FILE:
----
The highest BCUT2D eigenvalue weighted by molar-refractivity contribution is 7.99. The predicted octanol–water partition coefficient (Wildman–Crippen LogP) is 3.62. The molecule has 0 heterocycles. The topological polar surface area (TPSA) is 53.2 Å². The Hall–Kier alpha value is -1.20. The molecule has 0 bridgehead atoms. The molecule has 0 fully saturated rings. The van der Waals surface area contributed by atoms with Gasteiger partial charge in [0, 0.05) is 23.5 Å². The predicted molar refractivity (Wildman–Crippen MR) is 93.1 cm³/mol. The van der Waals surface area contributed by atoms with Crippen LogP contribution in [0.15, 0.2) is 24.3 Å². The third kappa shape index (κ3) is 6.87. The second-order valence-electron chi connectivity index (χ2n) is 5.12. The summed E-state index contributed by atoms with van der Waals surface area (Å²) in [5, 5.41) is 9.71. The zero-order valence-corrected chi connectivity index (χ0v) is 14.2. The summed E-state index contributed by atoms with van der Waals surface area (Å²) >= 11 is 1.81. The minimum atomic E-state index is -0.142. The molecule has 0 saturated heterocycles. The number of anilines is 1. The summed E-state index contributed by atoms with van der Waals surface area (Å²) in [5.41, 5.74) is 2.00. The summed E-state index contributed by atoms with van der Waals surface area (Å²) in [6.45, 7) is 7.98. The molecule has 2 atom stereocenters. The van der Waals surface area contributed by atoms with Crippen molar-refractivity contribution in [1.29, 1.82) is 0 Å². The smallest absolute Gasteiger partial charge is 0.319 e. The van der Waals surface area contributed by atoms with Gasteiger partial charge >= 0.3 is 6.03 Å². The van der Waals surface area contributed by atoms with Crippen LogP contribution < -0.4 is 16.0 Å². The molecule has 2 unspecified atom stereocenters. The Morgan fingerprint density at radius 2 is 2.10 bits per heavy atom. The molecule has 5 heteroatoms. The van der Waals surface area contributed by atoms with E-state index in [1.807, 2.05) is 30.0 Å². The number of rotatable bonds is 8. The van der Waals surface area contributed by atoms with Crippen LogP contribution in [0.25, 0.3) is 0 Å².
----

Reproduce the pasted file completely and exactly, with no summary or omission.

The highest BCUT2D eigenvalue weighted by molar-refractivity contribution is 7.99. The predicted octanol–water partition coefficient (Wildman–Crippen LogP) is 3.62. The molecule has 0 heterocycles. The topological polar surface area (TPSA) is 53.2 Å². The Hall–Kier alpha value is -1.20. The molecule has 0 bridgehead atoms. The molecule has 0 fully saturated rings. The van der Waals surface area contributed by atoms with Gasteiger partial charge in [0, 0.05) is 23.5 Å². The predicted molar refractivity (Wildman–Crippen MR) is 93.1 cm³/mol. The van der Waals surface area contributed by atoms with Crippen LogP contribution in [0.15, 0.2) is 24.3 Å². The third kappa shape index (κ3) is 6.87. The second-order valence-electron chi connectivity index (χ2n) is 5.12. The summed E-state index contributed by atoms with van der Waals surface area (Å²) in [5, 5.41) is 9.71. The zero-order valence-corrected chi connectivity index (χ0v) is 14.2. The summed E-state index contributed by atoms with van der Waals surface area (Å²) >= 11 is 1.81. The minimum atomic E-state index is -0.142. The molecule has 0 saturated heterocycles. The number of anilines is 1. The summed E-state index contributed by atoms with van der Waals surface area (Å²) in [5.41, 5.74) is 2.00. The summed E-state index contributed by atoms with van der Waals surface area (Å²) in [6.45, 7) is 7.98. The molecule has 2 atom stereocenters. The van der Waals surface area contributed by atoms with Crippen molar-refractivity contribution in [1.29, 1.82) is 0 Å². The smallest absolute Gasteiger partial charge is 0.319 e. The van der Waals surface area contributed by atoms with Gasteiger partial charge >= 0.3 is 6.03 Å². The van der Waals surface area contributed by atoms with Crippen LogP contribution < -0.4 is 16.0 Å². The molecule has 2 unspecified atom stereocenters. The Morgan fingerprint density at radius 2 is 2.10 bits per heavy atom. The molecule has 5 heteroatoms. The van der Waals surface area contributed by atoms with E-state index in [1.807, 2.05) is 30.0 Å². The number of rotatable bonds is 8. The van der Waals surface area contributed by atoms with Crippen LogP contribution in [0.25, 0.3) is 0 Å².